NHS Direct loses bids to run new ‘111’ helpline contracts

Chief executive’s leaked e-mail warns NHS Direct staff of uncertain future

By David Hencke | 19 June 2012

“In areas where bid outcomes are known, we are working closely with the providers to work out exactly what this will mean for staff” – Nick Chapman, chief executive, NHS Direct

NHS Direct is losing out to private companies competing to run new 111 helpline services across England, a leaked internal document reveals.

The chief executive of NHS Direct, Nick Chapman, sent an e-mail to staff to say that the health-helpline service had become “preferred bidder” in only three areas so far, but had lost out in another 20.

Exaro has obtained a copy of the e-mail, which makes clear that NHS Direct faces being decimated, leaving members of staff uncertain about their future.

Chapman writes: “These three areas account for just under four per cent of England’s population in total.”

He continues: “We also know now that in 20 other areas of the country, covering just under 30 per cent of England’s population, NHS Direct has not been selected as the preferred provider.”

Andrew Lansley, health secretary, decided to replace NHS Direct with locally provided services, putting contracts for each area out to tender.

The prime minister, David Cameron, last October announced the launch of the free 111 service, which is being rolled out area by area across the National Health Service. It is intended to be a single contact point for non-emergency care outside normal surgery hours.

Chapman’s e-mail shows that NHS Direct has so far been beaten by private companies, social-enterprise companies run by doctors, or NHS trusts in seven areas. It did not even bid in a further seven areas.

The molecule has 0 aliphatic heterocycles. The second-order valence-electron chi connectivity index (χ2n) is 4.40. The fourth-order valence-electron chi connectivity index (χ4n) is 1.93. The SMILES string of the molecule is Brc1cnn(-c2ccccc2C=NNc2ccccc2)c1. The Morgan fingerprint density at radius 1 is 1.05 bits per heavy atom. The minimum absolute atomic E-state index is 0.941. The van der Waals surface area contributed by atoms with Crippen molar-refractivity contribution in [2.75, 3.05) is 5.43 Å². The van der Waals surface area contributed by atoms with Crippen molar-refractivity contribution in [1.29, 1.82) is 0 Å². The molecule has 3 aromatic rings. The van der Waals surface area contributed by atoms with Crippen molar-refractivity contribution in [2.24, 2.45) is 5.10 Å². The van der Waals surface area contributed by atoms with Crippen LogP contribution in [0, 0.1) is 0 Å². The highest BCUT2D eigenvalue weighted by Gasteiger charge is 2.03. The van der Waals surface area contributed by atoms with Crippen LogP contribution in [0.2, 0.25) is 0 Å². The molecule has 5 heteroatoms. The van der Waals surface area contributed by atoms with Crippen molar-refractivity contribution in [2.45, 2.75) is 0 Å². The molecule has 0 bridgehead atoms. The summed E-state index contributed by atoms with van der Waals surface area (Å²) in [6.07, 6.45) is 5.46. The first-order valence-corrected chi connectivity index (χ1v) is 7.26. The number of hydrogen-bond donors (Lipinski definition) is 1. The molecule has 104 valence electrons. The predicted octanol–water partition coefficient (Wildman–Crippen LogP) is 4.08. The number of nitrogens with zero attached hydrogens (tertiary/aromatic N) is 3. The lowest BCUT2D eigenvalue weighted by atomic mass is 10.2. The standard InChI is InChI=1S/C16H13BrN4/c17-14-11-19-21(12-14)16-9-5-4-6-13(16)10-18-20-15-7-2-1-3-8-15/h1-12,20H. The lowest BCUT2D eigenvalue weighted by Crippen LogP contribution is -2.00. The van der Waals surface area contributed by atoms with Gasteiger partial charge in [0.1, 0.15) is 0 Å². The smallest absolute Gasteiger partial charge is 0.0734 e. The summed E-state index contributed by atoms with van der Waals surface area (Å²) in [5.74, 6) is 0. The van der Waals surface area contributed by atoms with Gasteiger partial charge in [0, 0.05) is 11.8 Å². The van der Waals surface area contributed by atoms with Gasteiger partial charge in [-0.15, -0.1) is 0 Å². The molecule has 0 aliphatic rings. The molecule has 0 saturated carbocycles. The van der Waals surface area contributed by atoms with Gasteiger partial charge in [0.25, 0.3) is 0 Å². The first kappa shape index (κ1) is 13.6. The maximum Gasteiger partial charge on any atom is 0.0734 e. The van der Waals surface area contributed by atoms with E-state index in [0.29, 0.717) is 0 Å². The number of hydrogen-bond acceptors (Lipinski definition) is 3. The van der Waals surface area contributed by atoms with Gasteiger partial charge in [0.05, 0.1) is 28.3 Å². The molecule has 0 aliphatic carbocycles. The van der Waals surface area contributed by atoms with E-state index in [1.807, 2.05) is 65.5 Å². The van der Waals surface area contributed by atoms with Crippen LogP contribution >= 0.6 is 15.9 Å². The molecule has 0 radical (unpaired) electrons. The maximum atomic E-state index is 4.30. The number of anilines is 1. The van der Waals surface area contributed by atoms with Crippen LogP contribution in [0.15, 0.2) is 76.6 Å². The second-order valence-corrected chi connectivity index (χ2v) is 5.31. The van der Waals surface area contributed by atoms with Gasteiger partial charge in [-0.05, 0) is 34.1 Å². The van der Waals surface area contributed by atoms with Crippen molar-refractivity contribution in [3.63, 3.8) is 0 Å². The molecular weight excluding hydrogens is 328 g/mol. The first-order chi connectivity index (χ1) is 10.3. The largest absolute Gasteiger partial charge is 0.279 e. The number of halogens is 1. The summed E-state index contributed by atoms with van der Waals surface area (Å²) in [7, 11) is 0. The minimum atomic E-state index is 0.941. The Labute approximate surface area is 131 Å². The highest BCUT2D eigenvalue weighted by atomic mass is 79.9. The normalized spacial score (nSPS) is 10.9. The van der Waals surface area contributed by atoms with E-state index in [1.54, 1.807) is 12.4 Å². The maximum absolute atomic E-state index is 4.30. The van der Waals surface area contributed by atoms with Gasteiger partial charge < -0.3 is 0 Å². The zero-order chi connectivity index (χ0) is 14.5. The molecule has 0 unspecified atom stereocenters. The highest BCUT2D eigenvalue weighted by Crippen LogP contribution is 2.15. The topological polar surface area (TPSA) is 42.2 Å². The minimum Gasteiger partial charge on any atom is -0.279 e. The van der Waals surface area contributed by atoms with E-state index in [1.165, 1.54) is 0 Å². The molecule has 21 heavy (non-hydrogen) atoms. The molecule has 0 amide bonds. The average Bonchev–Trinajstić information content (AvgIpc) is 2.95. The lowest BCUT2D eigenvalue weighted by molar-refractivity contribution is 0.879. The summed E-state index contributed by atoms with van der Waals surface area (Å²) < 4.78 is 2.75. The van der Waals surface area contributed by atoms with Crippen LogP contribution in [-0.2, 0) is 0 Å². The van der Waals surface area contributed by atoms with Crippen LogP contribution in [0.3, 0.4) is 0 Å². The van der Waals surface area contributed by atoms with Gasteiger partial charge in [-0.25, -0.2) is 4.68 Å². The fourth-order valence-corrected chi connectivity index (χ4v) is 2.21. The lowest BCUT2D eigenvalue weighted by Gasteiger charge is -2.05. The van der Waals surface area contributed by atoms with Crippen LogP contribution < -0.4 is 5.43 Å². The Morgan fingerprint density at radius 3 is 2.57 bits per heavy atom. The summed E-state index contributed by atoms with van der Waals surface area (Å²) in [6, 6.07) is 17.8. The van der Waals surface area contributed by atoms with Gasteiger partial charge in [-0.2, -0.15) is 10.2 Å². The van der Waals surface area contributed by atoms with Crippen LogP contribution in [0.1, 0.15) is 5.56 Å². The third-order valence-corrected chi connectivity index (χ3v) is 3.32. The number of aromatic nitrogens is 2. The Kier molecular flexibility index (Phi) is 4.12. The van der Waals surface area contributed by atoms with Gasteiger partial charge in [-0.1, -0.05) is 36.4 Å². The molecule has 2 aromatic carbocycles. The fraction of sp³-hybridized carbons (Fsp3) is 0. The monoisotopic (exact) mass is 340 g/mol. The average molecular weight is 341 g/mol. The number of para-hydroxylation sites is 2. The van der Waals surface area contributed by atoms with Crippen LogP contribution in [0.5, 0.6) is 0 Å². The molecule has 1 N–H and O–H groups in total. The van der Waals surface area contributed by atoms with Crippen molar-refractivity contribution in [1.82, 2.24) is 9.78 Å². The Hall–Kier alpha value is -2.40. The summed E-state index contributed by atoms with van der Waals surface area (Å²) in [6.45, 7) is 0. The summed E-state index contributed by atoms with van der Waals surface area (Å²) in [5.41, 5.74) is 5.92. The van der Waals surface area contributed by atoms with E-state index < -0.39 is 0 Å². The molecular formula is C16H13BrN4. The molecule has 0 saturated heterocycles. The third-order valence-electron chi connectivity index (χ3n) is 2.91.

Chapman tells staff: “In some cases, we have not bid to provide the NHS 111 service. This was for one of two reasons: where there was a clear preferred provider and the likelihood of winning was too low to justify putting in a bid; or where additional services outside our capabilities were required, eg a face-to-face service in addition to 111, and suitable partners were not available.”

Pilot schemes are being carried out in another six areas, none of which is being conducted by NHS Direct, he says.

NHS Direct is carrying out trials in three other areas.

The e-mail – sent a fortnight ago – sets out the progress of bids so far. And it highlights NHS Direct centres where staff could be hit.

“But nothing is final at this stage,” Chapman writes.

“In areas where bid outcomes are known, we are working closely with the providers to work out exactly what this will mean for staff, and we shall be speaking to you individually as soon as we know more.”

He tries to strike an upbeat note about the three areas where NHS Direct is the preferred bidder. “This is clearly good news,” he writes, adding: “It is important to understand that being the preferred provider is not the same thing as saying that we shall deliver the NHS 111 service in these areas, but it is the first step towards this.

“No contracts have yet been signed, and there is still a lot of work to be done to agree the final contracts before we start delivering the service.”

Two of the three areas are identified as Cornwall and the Isles of Scilly, and Somerset.

Exaro today publishes the e-mail in full.

Chapman requested a six-month delay to tendering bids for some of the contracts. The government last week said that next April’s deadline for bids could be pushed back to October 2013.

A spokeswoman for NHS Direct said: “It is too early for us to comment on whether NHS Direct is losing out in the bidding process because there are many bids to come, and the information is commercially sensitive.

“We would not want to speculate on the final outcome, but it is important that staff where rival bidders win will be safeguarded by being transferred to the new organisation.”

Simon Burns, health minister, defended the changes, saying in a statement: “There is strong support for the new service across the NHS.

“Patient safety is a key priority, and NHS 111 call advisers have to complete a six-week training programme which is exactly the same training as 999 operators. They are supported by trained, experienced nurses who are always on hand to take over if the caller needs to speak to someone with clinical skills.”

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